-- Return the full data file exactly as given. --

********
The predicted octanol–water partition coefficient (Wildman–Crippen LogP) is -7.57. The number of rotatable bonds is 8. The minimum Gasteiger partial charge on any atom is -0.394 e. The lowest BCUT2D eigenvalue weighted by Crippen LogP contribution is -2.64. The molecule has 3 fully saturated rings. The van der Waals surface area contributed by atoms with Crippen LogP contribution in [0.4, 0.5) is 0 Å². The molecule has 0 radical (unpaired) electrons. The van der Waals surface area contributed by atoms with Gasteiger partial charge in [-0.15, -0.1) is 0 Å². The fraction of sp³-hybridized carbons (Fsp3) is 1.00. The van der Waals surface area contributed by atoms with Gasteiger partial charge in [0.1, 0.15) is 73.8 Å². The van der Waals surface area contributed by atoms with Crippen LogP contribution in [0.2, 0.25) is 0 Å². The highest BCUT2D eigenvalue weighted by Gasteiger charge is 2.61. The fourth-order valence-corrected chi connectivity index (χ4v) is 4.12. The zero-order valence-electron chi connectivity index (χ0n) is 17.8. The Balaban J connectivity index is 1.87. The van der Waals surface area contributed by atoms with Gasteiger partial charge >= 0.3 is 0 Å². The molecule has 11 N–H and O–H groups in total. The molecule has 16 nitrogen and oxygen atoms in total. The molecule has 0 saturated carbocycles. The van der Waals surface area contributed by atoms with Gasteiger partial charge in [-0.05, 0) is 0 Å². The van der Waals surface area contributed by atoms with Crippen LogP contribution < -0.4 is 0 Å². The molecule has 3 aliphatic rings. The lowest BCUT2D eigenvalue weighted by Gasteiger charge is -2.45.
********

The predicted octanol–water partition coefficient (Wildman–Crippen LogP) is -7.57. The number of rotatable bonds is 8. The minimum Gasteiger partial charge on any atom is -0.394 e. The lowest BCUT2D eigenvalue weighted by Crippen LogP contribution is -2.64. The molecule has 3 fully saturated rings. The van der Waals surface area contributed by atoms with Crippen LogP contribution in [0.4, 0.5) is 0 Å². The molecule has 0 radical (unpaired) electrons. The van der Waals surface area contributed by atoms with Gasteiger partial charge in [-0.15, -0.1) is 0 Å². The fraction of sp³-hybridized carbons (Fsp3) is 1.00. The van der Waals surface area contributed by atoms with Gasteiger partial charge in [0.1, 0.15) is 73.8 Å². The van der Waals surface area contributed by atoms with Crippen LogP contribution in [0.2, 0.25) is 0 Å². The highest BCUT2D eigenvalue weighted by Gasteiger charge is 2.61. The fourth-order valence-corrected chi connectivity index (χ4v) is 4.12. The zero-order valence-electron chi connectivity index (χ0n) is 17.8. The Balaban J connectivity index is 1.87. The van der Waals surface area contributed by atoms with Gasteiger partial charge >= 0.3 is 0 Å². The molecule has 11 N–H and O–H groups in total. The molecule has 16 nitrogen and oxygen atoms in total. The molecule has 0 saturated carbocycles. The van der Waals surface area contributed by atoms with Gasteiger partial charge in [-0.05, 0) is 0 Å². The van der Waals surface area contributed by atoms with Crippen LogP contribution < -0.4 is 0 Å². The molecule has 3 aliphatic rings. The lowest BCUT2D eigenvalue weighted by Gasteiger charge is -2.45.